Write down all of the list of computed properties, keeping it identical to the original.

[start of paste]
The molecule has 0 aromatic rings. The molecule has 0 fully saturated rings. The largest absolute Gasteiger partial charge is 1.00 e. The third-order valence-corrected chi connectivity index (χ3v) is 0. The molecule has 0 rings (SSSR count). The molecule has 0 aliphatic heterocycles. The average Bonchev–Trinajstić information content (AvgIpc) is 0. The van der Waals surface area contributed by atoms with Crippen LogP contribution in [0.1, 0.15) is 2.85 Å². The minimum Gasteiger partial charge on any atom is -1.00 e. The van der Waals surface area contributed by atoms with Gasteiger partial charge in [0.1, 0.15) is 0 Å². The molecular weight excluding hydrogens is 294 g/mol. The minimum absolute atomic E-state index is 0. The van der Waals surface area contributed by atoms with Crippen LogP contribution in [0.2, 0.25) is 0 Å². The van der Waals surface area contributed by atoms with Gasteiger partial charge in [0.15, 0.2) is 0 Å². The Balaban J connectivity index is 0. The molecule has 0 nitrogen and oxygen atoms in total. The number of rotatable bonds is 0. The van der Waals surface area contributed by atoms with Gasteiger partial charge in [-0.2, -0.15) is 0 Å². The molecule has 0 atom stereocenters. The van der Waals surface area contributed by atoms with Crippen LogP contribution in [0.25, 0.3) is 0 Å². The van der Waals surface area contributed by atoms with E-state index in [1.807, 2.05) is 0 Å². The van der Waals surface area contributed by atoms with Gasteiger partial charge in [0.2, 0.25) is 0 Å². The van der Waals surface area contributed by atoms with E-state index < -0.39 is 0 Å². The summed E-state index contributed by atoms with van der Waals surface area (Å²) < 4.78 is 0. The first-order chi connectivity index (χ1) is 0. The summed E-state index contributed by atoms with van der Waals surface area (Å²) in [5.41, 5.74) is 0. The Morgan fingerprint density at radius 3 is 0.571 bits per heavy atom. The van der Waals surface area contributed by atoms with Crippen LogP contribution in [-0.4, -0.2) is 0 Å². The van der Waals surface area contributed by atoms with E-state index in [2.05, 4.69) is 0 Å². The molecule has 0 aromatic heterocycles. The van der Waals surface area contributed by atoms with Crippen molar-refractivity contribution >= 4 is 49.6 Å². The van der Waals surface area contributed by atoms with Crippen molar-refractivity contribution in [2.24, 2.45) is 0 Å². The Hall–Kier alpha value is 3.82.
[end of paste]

The molecule has 0 aromatic rings. The molecule has 0 fully saturated rings. The largest absolute Gasteiger partial charge is 1.00 e. The third-order valence-corrected chi connectivity index (χ3v) is 0. The molecule has 0 rings (SSSR count). The molecule has 0 aliphatic heterocycles. The average Bonchev–Trinajstić information content (AvgIpc) is 0. The van der Waals surface area contributed by atoms with Crippen LogP contribution in [0.1, 0.15) is 2.85 Å². The minimum Gasteiger partial charge on any atom is -1.00 e. The van der Waals surface area contributed by atoms with Gasteiger partial charge in [0.1, 0.15) is 0 Å². The molecular weight excluding hydrogens is 294 g/mol. The minimum absolute atomic E-state index is 0. The van der Waals surface area contributed by atoms with Crippen LogP contribution in [0.2, 0.25) is 0 Å². The van der Waals surface area contributed by atoms with Gasteiger partial charge in [0.15, 0.2) is 0 Å². The Balaban J connectivity index is 0. The molecule has 0 nitrogen and oxygen atoms in total. The number of rotatable bonds is 0. The van der Waals surface area contributed by atoms with Gasteiger partial charge in [-0.2, -0.15) is 0 Å². The molecule has 0 atom stereocenters. The van der Waals surface area contributed by atoms with Crippen LogP contribution in [0.25, 0.3) is 0 Å². The van der Waals surface area contributed by atoms with E-state index in [1.807, 2.05) is 0 Å². The van der Waals surface area contributed by atoms with Gasteiger partial charge in [0.2, 0.25) is 0 Å². The van der Waals surface area contributed by atoms with E-state index < -0.39 is 0 Å². The summed E-state index contributed by atoms with van der Waals surface area (Å²) < 4.78 is 0. The first-order chi connectivity index (χ1) is 0. The summed E-state index contributed by atoms with van der Waals surface area (Å²) in [5.41, 5.74) is 0. The Morgan fingerprint density at radius 3 is 0.571 bits per heavy atom. The van der Waals surface area contributed by atoms with Crippen LogP contribution in [-0.4, -0.2) is 0 Å². The van der Waals surface area contributed by atoms with E-state index in [2.05, 4.69) is 0 Å². The molecule has 0 aromatic heterocycles. The van der Waals surface area contributed by atoms with Crippen molar-refractivity contribution >= 4 is 49.6 Å². The van der Waals surface area contributed by atoms with Crippen molar-refractivity contribution in [2.24, 2.45) is 0 Å². The Hall–Kier alpha value is 3.82.